• U.S.

Newt’s Battle-Ready Armey

4 minute read
Kevin Fedarko

If Dick Armey was little known outside the Capitol until now, it wasn’t because he sugarcoats his message. Invited to the White House in March 1993 to offer his views on the Administration’s new economic plan, he told Clinton . that the plan was dumb and would sink his presidency. Three months later, the Texas Congressman called Hillary Clinton a Marxist. He apologized — and then promised to restrict his Marxist comparisons of the Clintons to Groucho, not Karl.

Armey’s flair for pit-bull partisanship has catapulted him from obscurity to the upper ranks of the new Republican regime on Capitol Hill. Nine years ago, as a freshman Congressman, he was dismissed by the Almanac of American Politics as “hardly likely to be a power in the House.” Now he stands ready to assume his job in the next Congress as majority leader and right-hand man to Newt Gingrich, the future Speaker of the House. That might not be the sort of influence one would expect from a man whose pickup truck sports a bumper sticker that reads EAT, SLEEP AND GO FISHING. But Armey has an appetite for power and a talent for finding the straightest route to it. In June, before almost anyone in his right mind would have thought Republican control of the House was possible, he was writing a memo detailing the transition plan for his party.

As the story goes, the 54-year-old former economics professor entered politics after watching C-Span one night and remarking to his wife, “Honey, these people sound like a bunch of darn fools.” “Yeah,” she replied. “You could do that.” After winning his suburban Dallas district in an upset, he proved her right by spending his debut months in Washington dramatizing his frugality by camping on a cot in the House gymnasium. Evicted by then Speaker Tip O’Neill, he reluctantly retreated to a sofa in his office and later to a house in Maryland.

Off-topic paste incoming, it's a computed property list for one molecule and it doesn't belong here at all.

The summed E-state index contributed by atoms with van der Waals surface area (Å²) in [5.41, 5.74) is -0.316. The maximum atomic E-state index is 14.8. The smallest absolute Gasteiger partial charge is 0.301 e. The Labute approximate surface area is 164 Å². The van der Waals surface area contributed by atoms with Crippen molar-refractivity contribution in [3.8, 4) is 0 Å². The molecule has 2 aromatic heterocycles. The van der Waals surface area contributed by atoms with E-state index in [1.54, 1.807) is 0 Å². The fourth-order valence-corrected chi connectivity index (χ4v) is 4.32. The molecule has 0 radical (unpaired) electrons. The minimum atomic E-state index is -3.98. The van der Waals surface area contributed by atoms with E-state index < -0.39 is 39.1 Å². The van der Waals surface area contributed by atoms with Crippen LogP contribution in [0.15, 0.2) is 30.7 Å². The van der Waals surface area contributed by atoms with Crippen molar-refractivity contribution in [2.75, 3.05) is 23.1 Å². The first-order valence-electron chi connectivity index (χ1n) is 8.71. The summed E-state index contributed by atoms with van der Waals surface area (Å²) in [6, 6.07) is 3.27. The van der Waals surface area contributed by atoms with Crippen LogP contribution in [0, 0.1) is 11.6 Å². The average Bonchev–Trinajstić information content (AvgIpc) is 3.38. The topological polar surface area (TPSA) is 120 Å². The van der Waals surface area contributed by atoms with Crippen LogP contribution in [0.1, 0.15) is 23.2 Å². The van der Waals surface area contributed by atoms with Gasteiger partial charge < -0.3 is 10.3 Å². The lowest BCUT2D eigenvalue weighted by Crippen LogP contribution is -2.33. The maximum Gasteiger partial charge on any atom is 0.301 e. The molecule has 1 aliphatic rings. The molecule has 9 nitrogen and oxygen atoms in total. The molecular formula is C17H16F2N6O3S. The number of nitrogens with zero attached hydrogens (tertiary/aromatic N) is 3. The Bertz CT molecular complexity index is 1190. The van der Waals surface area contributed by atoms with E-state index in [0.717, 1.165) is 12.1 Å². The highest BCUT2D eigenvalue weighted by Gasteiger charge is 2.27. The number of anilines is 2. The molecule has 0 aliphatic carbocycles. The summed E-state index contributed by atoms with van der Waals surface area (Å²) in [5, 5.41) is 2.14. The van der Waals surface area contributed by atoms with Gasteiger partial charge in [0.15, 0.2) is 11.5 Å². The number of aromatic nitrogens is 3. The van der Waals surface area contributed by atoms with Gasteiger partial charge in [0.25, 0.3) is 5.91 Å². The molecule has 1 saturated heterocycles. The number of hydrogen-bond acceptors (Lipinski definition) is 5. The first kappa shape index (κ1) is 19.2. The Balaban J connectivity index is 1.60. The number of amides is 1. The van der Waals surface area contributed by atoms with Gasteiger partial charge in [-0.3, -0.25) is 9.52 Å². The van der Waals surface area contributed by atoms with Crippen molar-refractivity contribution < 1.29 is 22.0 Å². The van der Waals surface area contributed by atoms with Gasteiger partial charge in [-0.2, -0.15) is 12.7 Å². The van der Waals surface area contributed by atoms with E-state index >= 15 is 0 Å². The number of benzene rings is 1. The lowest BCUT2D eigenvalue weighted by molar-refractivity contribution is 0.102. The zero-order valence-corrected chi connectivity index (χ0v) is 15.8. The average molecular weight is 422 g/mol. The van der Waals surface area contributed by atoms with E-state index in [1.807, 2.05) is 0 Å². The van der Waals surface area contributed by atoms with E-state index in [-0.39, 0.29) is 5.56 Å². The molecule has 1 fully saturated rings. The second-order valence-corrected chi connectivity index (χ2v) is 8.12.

Known for his acid sense of humor, Armey has used his seat in the House as a duck blind from which to take potshots at the Administration. His weapon of choice is the rhetorical blunderbuss. The Clinton presidency is not merely flawed; it is a “train wreck.” The health plan was not simply misguided; it amounted to a “Dr. Kevorkian prescription.” And the Congressional Budget Office is not just a poor source of economic data; basing conclusions on its figures is “like relying on the Flintstones for an understanding of the Stone Age.”

When he is not in attack mode, Armey can be highly productive. In 1987 he launched a crusade to close obsolete military bases, an almost hopeless cause in a Congress where everyone defends home-state pork with a passion. But Armey advocated giving a bipartisan commission the full authority to do the job. Passage of this measure altered his reputation as a legislator, proving that he could listen and persuade. Yet his highest skill lies in attack by ridicule, usually through the deft use of symbolism. It was Armey who first unveiled a Byzantine chart of the Clinton health plan that reduced it to a visual cacaphony of arrows, boxes and fine print. The image was devastating.

His future agenda is focused on “building down,” as he puts it. Pet projects include proposals to get rid of farm subsidies and scrap the Social Security system. Still, there are signs that he may have softened his edge. “We want to have a happy, democratic work environment that is welcome for Democrats as well as Republicans,” he said last week. “We’ll show ((the Democrats)) our good grace, and their worst fears will not be realized.” But Democrats may wonder: Is that a genuine offering or an appetizing lure trolled by a crafty angler?

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